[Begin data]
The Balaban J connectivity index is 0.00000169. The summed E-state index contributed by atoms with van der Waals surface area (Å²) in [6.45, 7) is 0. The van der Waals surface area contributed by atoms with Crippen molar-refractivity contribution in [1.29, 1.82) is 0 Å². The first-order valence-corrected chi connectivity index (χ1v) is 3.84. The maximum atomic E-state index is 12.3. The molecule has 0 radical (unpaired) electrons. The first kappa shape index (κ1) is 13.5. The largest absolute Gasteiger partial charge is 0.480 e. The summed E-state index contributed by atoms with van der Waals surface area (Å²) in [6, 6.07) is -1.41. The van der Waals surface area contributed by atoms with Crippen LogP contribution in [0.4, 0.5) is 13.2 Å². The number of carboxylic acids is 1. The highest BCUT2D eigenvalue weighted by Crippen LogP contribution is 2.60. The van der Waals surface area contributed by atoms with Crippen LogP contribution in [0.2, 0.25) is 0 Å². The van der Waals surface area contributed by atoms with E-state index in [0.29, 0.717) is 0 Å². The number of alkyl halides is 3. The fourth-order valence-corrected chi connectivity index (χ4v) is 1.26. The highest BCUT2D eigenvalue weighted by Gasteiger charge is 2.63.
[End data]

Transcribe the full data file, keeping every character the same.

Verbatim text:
The Balaban J connectivity index is 0.00000169. The summed E-state index contributed by atoms with van der Waals surface area (Å²) in [6.45, 7) is 0. The van der Waals surface area contributed by atoms with Crippen molar-refractivity contribution in [1.29, 1.82) is 0 Å². The first-order valence-corrected chi connectivity index (χ1v) is 3.84. The maximum atomic E-state index is 12.3. The molecule has 0 radical (unpaired) electrons. The first kappa shape index (κ1) is 13.5. The largest absolute Gasteiger partial charge is 0.480 e. The summed E-state index contributed by atoms with van der Waals surface area (Å²) in [6, 6.07) is -1.41. The van der Waals surface area contributed by atoms with Crippen LogP contribution in [0.4, 0.5) is 13.2 Å². The number of carboxylic acids is 1. The highest BCUT2D eigenvalue weighted by Crippen LogP contribution is 2.60. The van der Waals surface area contributed by atoms with Crippen LogP contribution in [0.2, 0.25) is 0 Å². The van der Waals surface area contributed by atoms with E-state index in [0.29, 0.717) is 0 Å². The number of alkyl halides is 3. The fourth-order valence-corrected chi connectivity index (χ4v) is 1.26. The highest BCUT2D eigenvalue weighted by Gasteiger charge is 2.63.